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Wayne Ens

Maybe Radio Does Have A Sales Problem

by Wayne Ens

In a recent Radio Ink article, Editor Ed Ryan wrote With 242 million people listening, and radio revenue only growing slightly, maybe our problem is a sales problem. But that's an entirely different article. This is that article. With that simple statement, Mr Ryan has hit the nail on the head! (Einstein said Genius is making the complicated look simple).

As I work with stations across the continent, Im embarrassed by the calibre of most of the local sales people and local sales efforts I witness. Virtually every big business started as a small local business. If these small local businesses grow without radio as a key component to their success, they almost certainly are not going to put radio at the top of their list when they become national accounts.

I could have written a series of incredulous articles about the pitiful radio sales efforts Ive witnessed in the past few months alone. Lets start at the top, with management. Ed Ryans article said It sounds like radio is sold out all the time just from the volume of spots we're now airing. But is every radio station getting top dollar for those spots? The answer is a resounding no. Weak sales people have found it easier to sell even weaker managers on a low rate than it is to sell an advertiser on the right rate.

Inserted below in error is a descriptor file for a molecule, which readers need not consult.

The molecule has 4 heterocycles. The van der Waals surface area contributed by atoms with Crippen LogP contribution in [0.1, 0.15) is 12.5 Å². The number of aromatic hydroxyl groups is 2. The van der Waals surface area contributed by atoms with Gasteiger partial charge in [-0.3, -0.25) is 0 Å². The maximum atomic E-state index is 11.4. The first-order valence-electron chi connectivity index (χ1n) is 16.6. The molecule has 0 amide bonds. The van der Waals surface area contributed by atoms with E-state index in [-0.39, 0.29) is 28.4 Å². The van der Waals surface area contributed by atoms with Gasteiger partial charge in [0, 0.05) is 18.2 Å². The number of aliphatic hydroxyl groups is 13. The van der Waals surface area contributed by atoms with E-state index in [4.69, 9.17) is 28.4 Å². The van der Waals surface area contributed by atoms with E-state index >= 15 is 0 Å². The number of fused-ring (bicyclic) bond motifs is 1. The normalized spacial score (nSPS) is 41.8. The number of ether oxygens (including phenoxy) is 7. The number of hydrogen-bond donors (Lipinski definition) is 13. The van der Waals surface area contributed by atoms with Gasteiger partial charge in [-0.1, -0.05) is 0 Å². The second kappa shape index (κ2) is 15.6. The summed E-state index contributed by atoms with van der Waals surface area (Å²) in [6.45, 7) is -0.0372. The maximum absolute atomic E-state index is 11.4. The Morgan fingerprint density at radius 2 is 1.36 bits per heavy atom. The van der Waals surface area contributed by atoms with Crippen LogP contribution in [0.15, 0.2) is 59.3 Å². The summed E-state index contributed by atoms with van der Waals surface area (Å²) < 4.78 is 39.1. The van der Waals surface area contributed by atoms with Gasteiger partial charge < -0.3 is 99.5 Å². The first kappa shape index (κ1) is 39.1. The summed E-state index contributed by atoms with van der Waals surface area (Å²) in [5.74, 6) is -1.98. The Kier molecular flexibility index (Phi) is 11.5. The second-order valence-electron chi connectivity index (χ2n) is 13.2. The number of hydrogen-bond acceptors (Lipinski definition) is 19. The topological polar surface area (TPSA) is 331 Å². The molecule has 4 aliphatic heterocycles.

And then there is the misguided manager who wears being sold out like a badge of honor. Being sold out simply means youve cluttered your airwaves, driven away audience, undersold your station, and invariably turned away good money for bad. Many of the independent broadcasters have promoted their best sales people to sales managers, with no management training whatsoever, as if the skill sets for management was the same as for sales. This is a double-edged sword because weve taken a good salesperson off of the street, and created a bad manager for the rest of our sales people.

At the other end of the scale, the big conglomerates have their managers slaving over forecasts, spread sheets and reports to justify their existence rather applying their talents to growing revenues! And then there some who deliberately cut the throat of the radio brothers. In one market recently we uncovered a broadcast group that would offer a discount to any advertiser who promised not to buy any other local radio stations. In another market, the sales manager sent out a fax and email blast over her signature with a Make me An Offer sale!

Assuming management is also in charge of marketing, where are the radio marketing initiatives? Check out most radio station websites and you wouldnt even know we sell advertising for a living, let alone find a way to make it easy for prospective buyers to invest in radio. We have such little faith in our own medium that I seldom hear on air messages promoting the power of radio advertising.lets just fill those spots with crappy bonuses instead.